Post-ERCP Acute Pancreatitis

  • Bernd KronenbergerEmail author


Acute pancreatitis after ERCP (post-ERCP pancreatitis, PEP) occurs in 3–10% of patients. PEP is defined as clinical pancreatitis with amylase at least three times the upper limit of normal at more than 24 h after the procedure, requiring hospital admission or a prolongation of planned admission. Most patients have a mild or moderate self-limiting course of pancreatitis. In severe cases hemorrhagic pancreatitis, phlegmon, pseudocyst, infection, and multi-organ failure may develop. Mechanic and hydrostatic injury are regarded as major risk factors. Long cannulation time, several attempts for cannulation, precut, and injection of contrast material increase the risk for PEP. Patient-related risk factors include prior PEP, female sex, previous recurrent pancreatitis, suspected sphincter of Oddi dysfunction, and normal serum bilirubin level. Chronic pancreatitis has been demonstrated to be protective against PEP. Attenuation of the inflammatory reaction by nonsteroidal anti-inflammatory drugs; replacement of complete electrolyte infusion before, during, and after ERCP; and placement of pancreatic stents were shown to reduce the risk for PEP. Management of PEP depends on the severity of pancreatitis. In mild to moderate cases fluid replacement and pain management are sufficient. In severe cases with hemodynamic instability, systemic reactions, and organ failure, intensive care management is necessary.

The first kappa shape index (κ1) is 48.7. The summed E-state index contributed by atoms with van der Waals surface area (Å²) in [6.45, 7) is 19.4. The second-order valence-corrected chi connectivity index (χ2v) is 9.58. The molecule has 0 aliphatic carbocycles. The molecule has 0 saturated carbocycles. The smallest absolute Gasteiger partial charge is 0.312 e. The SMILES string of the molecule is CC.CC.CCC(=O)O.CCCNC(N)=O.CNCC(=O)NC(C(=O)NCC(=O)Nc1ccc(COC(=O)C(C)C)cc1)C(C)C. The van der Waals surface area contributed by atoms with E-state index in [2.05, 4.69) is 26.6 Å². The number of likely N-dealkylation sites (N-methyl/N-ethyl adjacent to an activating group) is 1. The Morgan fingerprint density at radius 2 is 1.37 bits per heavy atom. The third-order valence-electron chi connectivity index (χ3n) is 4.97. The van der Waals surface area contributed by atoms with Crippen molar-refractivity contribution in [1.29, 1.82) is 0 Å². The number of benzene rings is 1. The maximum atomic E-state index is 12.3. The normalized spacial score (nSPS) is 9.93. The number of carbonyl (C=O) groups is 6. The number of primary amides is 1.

Risk factors Nonsteroidal anti-inflammatory drugs Pancreatic stents Prevention Atlanta classification 


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© Springer Nature Switzerland AG 2020

Authors and Affiliations

  1. 1.Department of Internal Medicine, Gastroenterology, Hepatology, DiabetologyHerz-Jesu-HospitalFuldaGermany

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